Manufactured by Robert Bamford and Lionel Martin, the first Aston-Martins (the hyphen is correct for the period) rapidly established a reputation for high performance and sporting prowess in the years immediately following World War I.
The foundations were laid for proper series production with the formation of Aston Martin Motors Ltd. in 1926 under the stewardship of Augustus “Bert” Bertelli and William Renwick. Bertelli understood the effect of competition success on sales and sanctioned the construction of two Works racers Read More
This is a two-owner car originally from Laguna Beach, CA. The restoration was completed by David Zumstein. It is said that he has restored many concours-winning English cars. The engine was rebuilt with higher-performance cams, pistons and valve-train components to give the car a little more power for the driver to enjoy. This has a one-piece Weber aluminum cylinder head with twin Weber carburetors and its original Renault 5-speed manual transmission with new bushings in the linkage. The woodgrain on Read More
Similar to the preceding TR4A — the first TR with independent rear suspension — but with Triumph’s 2.5-liter, 6-cylinder engine installed in place of the old 2.1-liter four, the TR5 was produced during the 1968 model year only (October 1967 to November 1968) pending the arrival of the restyled TR6.
The bulk of production was built in TR250 export trim, with twin Stromberg carburetors to meet U.S. emissions requirements and a reduced power output of 105 hp. U.K. models came Read More
As with all great W.O. Bentley-era cars, the legendary 6½ Litre owes its existence to the original 3-liter design. Racing success, including the 1924 and 1927 Le Mans wins, quickly drove sales, with buyers soon demanding ever-more luxurious and heavy custom coachwork, resulting in the more powerful 4½ Litre, which in modified form earned Bentley’s third Le Mans win in 1928. While Tim Birkin famously created the supercharged 4½ Litre Blower Bentley, the Works’ own uprated 6½ Litre Speed Six Read More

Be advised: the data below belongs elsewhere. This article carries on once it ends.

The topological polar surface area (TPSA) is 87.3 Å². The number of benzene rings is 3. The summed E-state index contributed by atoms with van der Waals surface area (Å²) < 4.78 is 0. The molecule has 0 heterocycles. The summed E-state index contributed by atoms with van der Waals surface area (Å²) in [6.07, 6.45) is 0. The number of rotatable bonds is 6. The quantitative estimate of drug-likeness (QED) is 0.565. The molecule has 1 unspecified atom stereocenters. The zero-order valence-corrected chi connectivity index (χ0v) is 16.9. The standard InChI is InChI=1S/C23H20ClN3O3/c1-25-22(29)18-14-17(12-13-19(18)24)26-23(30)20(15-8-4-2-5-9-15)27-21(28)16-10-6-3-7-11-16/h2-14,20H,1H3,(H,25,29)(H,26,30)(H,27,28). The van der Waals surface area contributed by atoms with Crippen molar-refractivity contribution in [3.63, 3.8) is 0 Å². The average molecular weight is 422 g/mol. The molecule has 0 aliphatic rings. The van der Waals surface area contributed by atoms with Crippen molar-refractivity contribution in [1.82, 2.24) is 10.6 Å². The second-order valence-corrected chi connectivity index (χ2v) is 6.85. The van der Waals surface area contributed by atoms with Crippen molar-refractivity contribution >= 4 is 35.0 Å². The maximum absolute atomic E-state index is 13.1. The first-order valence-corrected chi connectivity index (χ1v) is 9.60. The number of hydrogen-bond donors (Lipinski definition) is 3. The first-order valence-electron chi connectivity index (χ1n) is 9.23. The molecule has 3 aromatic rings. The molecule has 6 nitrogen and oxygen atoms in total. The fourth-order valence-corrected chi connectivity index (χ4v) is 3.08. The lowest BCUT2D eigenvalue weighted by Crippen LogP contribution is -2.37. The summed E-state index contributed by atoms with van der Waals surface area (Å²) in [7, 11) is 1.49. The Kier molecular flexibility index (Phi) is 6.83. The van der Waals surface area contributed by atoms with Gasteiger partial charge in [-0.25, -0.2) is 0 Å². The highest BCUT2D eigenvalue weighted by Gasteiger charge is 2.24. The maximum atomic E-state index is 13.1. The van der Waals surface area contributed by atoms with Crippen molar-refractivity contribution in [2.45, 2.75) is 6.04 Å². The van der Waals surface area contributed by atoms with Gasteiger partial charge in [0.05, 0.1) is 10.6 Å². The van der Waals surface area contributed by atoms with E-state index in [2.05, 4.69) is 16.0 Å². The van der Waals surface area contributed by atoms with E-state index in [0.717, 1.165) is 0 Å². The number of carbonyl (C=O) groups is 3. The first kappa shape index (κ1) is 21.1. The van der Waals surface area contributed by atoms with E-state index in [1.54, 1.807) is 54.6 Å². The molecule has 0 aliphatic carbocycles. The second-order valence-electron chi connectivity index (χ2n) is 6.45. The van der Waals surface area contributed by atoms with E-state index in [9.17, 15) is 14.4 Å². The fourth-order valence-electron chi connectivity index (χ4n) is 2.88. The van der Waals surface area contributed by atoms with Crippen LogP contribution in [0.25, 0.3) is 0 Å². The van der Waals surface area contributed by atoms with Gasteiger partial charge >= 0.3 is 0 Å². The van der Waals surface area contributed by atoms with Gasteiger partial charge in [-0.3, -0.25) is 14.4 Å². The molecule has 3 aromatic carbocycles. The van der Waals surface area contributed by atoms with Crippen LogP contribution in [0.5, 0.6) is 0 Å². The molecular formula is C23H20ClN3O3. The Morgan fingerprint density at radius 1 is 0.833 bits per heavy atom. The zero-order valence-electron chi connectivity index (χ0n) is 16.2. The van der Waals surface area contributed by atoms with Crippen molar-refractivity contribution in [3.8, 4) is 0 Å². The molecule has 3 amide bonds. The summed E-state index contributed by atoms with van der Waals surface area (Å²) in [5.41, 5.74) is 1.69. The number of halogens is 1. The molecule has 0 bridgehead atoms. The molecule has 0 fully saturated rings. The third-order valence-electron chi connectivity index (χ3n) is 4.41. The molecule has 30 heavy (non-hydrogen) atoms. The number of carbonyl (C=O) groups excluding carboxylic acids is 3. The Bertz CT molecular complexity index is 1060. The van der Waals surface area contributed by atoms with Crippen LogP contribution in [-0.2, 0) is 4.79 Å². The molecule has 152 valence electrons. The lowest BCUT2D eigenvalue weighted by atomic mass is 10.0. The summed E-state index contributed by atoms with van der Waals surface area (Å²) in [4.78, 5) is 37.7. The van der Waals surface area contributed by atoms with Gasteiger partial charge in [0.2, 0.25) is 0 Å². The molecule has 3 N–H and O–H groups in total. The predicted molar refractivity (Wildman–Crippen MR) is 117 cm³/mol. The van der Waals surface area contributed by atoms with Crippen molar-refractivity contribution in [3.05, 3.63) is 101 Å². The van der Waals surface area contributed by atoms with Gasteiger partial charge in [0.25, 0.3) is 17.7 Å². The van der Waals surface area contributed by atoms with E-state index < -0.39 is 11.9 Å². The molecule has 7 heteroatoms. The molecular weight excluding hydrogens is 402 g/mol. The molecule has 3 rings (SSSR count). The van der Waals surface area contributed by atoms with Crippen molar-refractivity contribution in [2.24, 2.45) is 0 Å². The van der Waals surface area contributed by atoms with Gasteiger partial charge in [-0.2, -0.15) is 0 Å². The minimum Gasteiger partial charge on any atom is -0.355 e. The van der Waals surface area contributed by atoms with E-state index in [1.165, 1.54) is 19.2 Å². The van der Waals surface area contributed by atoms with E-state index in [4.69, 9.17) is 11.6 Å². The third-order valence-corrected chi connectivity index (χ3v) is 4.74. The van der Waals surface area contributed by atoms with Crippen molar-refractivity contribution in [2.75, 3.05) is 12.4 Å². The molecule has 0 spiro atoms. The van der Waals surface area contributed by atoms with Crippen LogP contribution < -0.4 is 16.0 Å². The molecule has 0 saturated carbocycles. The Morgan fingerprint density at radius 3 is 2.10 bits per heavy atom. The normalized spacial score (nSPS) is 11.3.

With the Interceptor saloon’s introduction in 1967, Jensen had switched from glassfibre to steel for its car bodies. Underneath, the preceding C-V8’s robust chassis, running gear and 6,276-cc Chrysler engine remained substantially unchanged. With around 280 bhp on tap, performance was more than adequate, The Motor recording a top speed of 140 mph with 100 mph arriving in 19 seconds. Four-wheel, servo-assisted Dunlop discs looked after the braking, while ride quality could be varied by the Armstrong Selectaride dampers’ dashboard Read More
Launched in 1936 alongside the 2½-liter saloon, the SS 100 Jaguar sports car marked the company’s first use of the Jaguar name. Beautifully styled in the manner of its SS 90 predecessor, the newcomer employed a shorter, 102-inch wheelbase chassis and a revised version of the 2,663-cc Standard Six which produced 104 bhp. In 1938, a 3½-liter version producing 125 bhp was added to the range, making the SS 100 a genuine 100-mph car.
Although a fine touring car, the Read More
The culmination of Aston Martin’s long-running line of DB 6-cylinder sports saloons and thus considered by many to be the last real Aston, the DB6 had been introduced in 1965, updating the DB5.
Although recognizably related to the Touring-styled DB4 of 1958, the DB6 abandoned the Carrozzeria Touring-developed Superleggera body structure of its predecessors in favour of a conventional steel fabrication while retaining the aluminum outer panels.
Increased rear-seat space was the prime DB6 objective, so the wheelbase was now Read More
The final glorious incarnation of Jaguar’s fabulous XK series of sports cars arrived in 1957. The XK 150 was a progressive development of the XK 120 and XK 140, retaining the same basic chassis, 3.4-liter engine and 4-speed Moss transmission of its predecessors while benefiting from a new, wider body that provided increased interior space and improved visibility — courtesy of a single-piece wrap-around windscreen that replaced the XK 140’s divided screen.
Cleverly, the new body used many XK 120/140 Read More
The XJ 220 prototype was unveiled to the world in Birmingham in 1988. The car was greeted with enthusiasm, and the decision was taken to produce a limited series of 350 examples. As Jaguar was not set up to produce such a small series, the build project was given to Jaguar-Sport, a joint venture between Jaguar Car Ltd and TWR (Tom Walkinshaw Racing).
The heavy 12-cylinder setup gave way to a derivation of the lighter and less bulky V6 racing Read More
From its electrifying March 1961 Geneva launch, Jaguar’s E-type redefined the term “sports car” at one stroke. Careful development brought improved comfort, and during 1964, the DOHC “XK” engine was enlarged to 4.2 liters and matched to a full-synchromesh gearbox for heightened drivability. Iconic styling cues including beautifully covered headlamps were retained, making these late-Series I E-types enduring objects of desire today.
This outstanding four-owner, late-Series I roadster is an original left-hand-drive Personal Export Delivery example sold new to a Read More